Hilary Putnam: A Follower of Chairman Mao – When Reason Goes on Holiday: Philosophers in Politics – NevenSesardic
Argomenti trattati: per 4 anni HP aderì senza riserve ad un partito maoista duro e puro. Ma cosa passava nella testa dell’insigne e rigoroso filosofo? A cosa si deve un’impazzimento del genere? – predicare l’evidenza per poi aderire a culti esoterici – puo’ esistere un maoista intelligente? – ancora oggi duro di comprendonio – la svolta… albanese – quell’insana voglia di far fuori i colleghi dissenzienti –
Hilary Putnam was indisputably a central figure in contemporary philosophy. When he died in March 2016 the New York Times published an obituary calling him “a giant of modern philosophy.”
A Lover of Wisdom Joins a Cult
From 1968 to 1972, while he was in his forties, Putnam was a member of the Progressive Labor Party (PLP), which the historian Ronald Radosh called “a Marxist-Leninist sect that made the Communist Party look like a group of tame reformists” (2001, 12).
One indication of the intensity of Putnam’s activism is that he himself said that during that phase he was “never able to function as a philosopher” (quoted in Borradori 1994, 56).
Note: UN IMPEGNO REALE ED INTENSO
a highly intelligent1, accomplished philosopher and exceptionally clear and rigorous thinker with some knowledge of politics—joining a party that glorifies Maoism? And staying in that party four years? In the middle of the Cultural Revolution? Something is very wrong here.
Note:PUÒ ESISTERE UN MAOISTA INTELLIGENTE?
Could it be that Putnam somehow failed to be informed about what was going on in China at the time? This is extremely unlikely. The reports about the terrible events there could have been missed only by someone who had been living on another planet
Inside the Chinese Utopia
How much did Putnam know about the situation in China? Surely he must have at least been following the New York Times, which on January 2, 1970, published a long article headlined “The Making of a Red Guard.”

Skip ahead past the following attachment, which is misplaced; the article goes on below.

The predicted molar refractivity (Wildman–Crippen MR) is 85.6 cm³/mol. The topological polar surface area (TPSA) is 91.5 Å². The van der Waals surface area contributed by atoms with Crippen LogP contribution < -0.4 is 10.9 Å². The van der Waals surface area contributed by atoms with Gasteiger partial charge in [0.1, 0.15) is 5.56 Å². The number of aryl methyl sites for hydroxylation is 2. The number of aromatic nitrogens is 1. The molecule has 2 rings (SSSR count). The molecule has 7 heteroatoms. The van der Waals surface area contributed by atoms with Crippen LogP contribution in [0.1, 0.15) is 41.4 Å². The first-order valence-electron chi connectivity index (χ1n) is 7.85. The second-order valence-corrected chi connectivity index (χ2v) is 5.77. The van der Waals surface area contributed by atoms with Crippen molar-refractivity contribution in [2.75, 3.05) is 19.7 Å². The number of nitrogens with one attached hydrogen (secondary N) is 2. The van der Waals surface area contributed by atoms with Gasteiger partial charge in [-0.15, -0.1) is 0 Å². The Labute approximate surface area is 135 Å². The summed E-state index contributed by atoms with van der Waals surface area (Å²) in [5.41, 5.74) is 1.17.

Note:ESEMPIO DI INFO DISPONIBILE
Well, I did know about the Gulags. That is why I joined a group that supported no existing state.
Note:LA GIUSTIFICAZIONE NELLE PAROLE DEL FILOSOFO
This explanation will not do. If Putnam’s former party was Maoist, isn’t it clear that, contrary to what he says, it did support the political system and ideology of “an existing state,” namely China?
Note:RISPOSTA POCO SODDISFACENTE
Contrast this high praise of the PLP with Putnam’s strident condemnation of American mainstream politics over the years.
Note:DURI CON L’AMERICA, INDULGENTI CON LA CINA
In one interview Putnam comments very briefly on his involvement with the PLP: “I was connected with a Maoist group. I am no longer a Maoist” (Borradori 1994, 59)…. One would have expected here a follow-up question from the interviewer, because Putnam’s terse remark screams out for further explanation… But there was no curiosity about this…. But there was no curiosity about this…. Would university professors have reacted with similar indifference and mild amusement if, in the sixties, a leading Harvard scholar had praised, say, the authoritarian regime in Spain and campaigned passionately to introduce Franco’s political system in the United States?…
Here is what he said in an interview many years after he abandoned his attempts to bring the Chinese Communist utopia to America: “Then we had two very atheist dictators, called Stalin and Hitler, who between them killed even more people than anyone had killed in the name of the sacred” (Borradori 1994, 65). How can one talk about murderous atheist dictators without mentioning Mao?
Note: ANCHE DOPO DURO DI COMPRENDONIO
At one point Putnam’s party experienced a huge disappointment with the Chinese “road to socialism” and then took the Albanian turn
Note:COLPO DI SCENA: LA SVOLTA ALBANESE
In a 1972 talk at Princeton he first gratuitously labeled the psychologist Richard Herrnstein as “racist” (see p. 166, footnote 2, for the explanation of why this accusation was wrong) and then publicly urged that Herrnstein be fired from the university (see the Daily Princetonian, March 13, 1972).
Note:IL VIZIETTO DEL CHARACTER ASSASSINATION
The fact that Putnam’s intolerance for different opinions sometimes went so far that he was willing to denounce other scholars in a way that trampled basic principles of academic freedom shows that, after all, joining a Maoist party may have been an excellent fit for someone with his views on politics and scholarship.